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United States Department of Agriculture

Agricultural Research Service

Research Project: RESEARCH TO DEVELOP STRATEGIES AND TECHNOLOGIES FOR PRESERVING PLANT GENETIC DIVERSITY IN EX SITU GENEBANKS Title: Cryopreservation Of Dormant Buds From Diverse Fraxinus Species

Authors
item Volk, Gayle
item Bonnart, Remi
item Waddell, John
item Widrlechner, Mark

Submitted to: CryoLetters
Publication Type: Peer Reviewed Journal
Publication Acceptance Date: March 25, 2009
Publication Date: April 19, 2009
Citation: Volk, G.M., Bonnart, R.M., Waddell, J.W., Widrlechner, M.P. 2009. Cryopreservation Of Dormant Buds From Diverse Fraxinus Species. CryoLetters. 30:262-267.

Interpretive Summary: Ash (Fraxinus) is an economically important tree genus in the landscape industry, as well as a key component of North American forests, especially in the North Central United States and adjacent regions in Canada. In recent years, the Emerald Ash Borer beetle (Agrilus planipennis) has significantly threatened the survival of native North American Fraxinus species. Ash seeds can be conserved, but the trees resulting from ash seeds are not genetically identical to the parent trees. We have developed a method to conserve genetic clones of ash trees by collecting vegetative buds mid-winter from either male or female trees. Stem sections containing vegetative buds are then dried to a moisture content of 30% (weight/volume), slowly cooled to -30oC or -35 oC, and then plunged into liquid nitrogen vapor for long term storage. For recovery, buds are rehydrated and grafted on to rootstocks. Recovery percentages ranged from 34 to 100% after LNV exposure and were dependent upon accession and cooling rate. The proposed cryopreservation methods can compliment seed-collection efforts aimed at conserving diversity, supplementing ex situ genebank and botanic-garden collections.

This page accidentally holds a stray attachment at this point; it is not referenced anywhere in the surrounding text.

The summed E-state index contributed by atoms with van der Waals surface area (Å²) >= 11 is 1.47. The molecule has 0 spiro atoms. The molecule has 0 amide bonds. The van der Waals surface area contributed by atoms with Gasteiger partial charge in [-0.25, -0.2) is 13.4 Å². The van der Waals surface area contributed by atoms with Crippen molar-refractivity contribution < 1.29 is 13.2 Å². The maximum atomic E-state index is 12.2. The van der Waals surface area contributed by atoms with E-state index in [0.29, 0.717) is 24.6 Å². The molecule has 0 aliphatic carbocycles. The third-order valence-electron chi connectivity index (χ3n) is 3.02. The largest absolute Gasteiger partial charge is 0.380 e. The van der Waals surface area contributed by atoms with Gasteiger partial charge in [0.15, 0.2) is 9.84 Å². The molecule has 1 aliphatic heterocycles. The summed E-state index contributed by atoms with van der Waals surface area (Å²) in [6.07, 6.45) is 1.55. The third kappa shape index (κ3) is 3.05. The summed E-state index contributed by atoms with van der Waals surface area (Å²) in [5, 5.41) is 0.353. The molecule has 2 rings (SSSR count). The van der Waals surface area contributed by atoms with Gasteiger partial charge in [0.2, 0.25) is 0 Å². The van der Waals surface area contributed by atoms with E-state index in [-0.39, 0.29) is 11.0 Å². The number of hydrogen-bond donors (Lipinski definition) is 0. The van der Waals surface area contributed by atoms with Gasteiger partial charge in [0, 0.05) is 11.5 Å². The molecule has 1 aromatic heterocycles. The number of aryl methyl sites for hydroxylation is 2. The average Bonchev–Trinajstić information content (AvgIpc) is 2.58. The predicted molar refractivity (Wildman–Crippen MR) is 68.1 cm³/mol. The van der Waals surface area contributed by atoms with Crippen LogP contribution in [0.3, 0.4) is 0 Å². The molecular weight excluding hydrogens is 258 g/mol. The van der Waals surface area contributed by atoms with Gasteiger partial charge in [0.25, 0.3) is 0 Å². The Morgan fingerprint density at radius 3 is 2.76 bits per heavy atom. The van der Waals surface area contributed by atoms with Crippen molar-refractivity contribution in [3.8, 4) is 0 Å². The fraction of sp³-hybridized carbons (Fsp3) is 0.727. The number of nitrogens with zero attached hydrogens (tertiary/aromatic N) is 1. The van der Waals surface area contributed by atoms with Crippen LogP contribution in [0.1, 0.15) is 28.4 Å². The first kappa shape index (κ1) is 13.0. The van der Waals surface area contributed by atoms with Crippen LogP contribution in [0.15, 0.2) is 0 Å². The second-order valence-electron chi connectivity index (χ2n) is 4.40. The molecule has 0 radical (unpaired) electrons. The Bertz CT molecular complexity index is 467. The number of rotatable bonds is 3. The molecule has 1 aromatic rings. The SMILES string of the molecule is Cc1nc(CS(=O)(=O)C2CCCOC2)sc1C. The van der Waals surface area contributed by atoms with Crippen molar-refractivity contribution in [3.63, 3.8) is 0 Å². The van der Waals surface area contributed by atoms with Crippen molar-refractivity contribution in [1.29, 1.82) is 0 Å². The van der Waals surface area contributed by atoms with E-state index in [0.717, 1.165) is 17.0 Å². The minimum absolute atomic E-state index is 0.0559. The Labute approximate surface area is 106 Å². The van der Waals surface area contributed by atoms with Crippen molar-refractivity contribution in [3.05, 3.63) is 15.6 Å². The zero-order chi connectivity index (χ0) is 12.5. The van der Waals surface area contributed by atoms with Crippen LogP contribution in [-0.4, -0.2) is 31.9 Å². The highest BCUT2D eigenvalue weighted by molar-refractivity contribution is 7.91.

Technical Abstract: Ash (Fraxinus) is an economically important tree genus in the landscape industry, as well as a key component of North American forests, especially in the North Central United States and adjacent regions in Canada. In recent years, the Emerald Ash Borer beetle (Agrilus planipennis) has significantly threatened the survival of native North American Fraxinus species. A dormant-bud cryopreservation technique has been developed as a method to conserve specific clones of ash. Dormant buds were successfully cryopreserved when desiccated on their stem sections to 30% moisture content (w/v) and then cooled at rates of either -1ºC/h or -5ºC/day to either -30 or -35ºC before immersion in liquid nitrogen vapor (LNV). Stem sections were removed from LNV, warmed, and rehydrated, and their buds grafted onto rootstocks to evaluate survival. Recovery percentages ranged from 34 to 100% after LNV exposure and were dependent upon accession and cooling rate. The cryopreservation methods proposed herein can compliment seed-collection efforts aimed at conserving diversity, supplementing ex situ genebank and botanic-garden collections.

Last Modified: 12/21/2014
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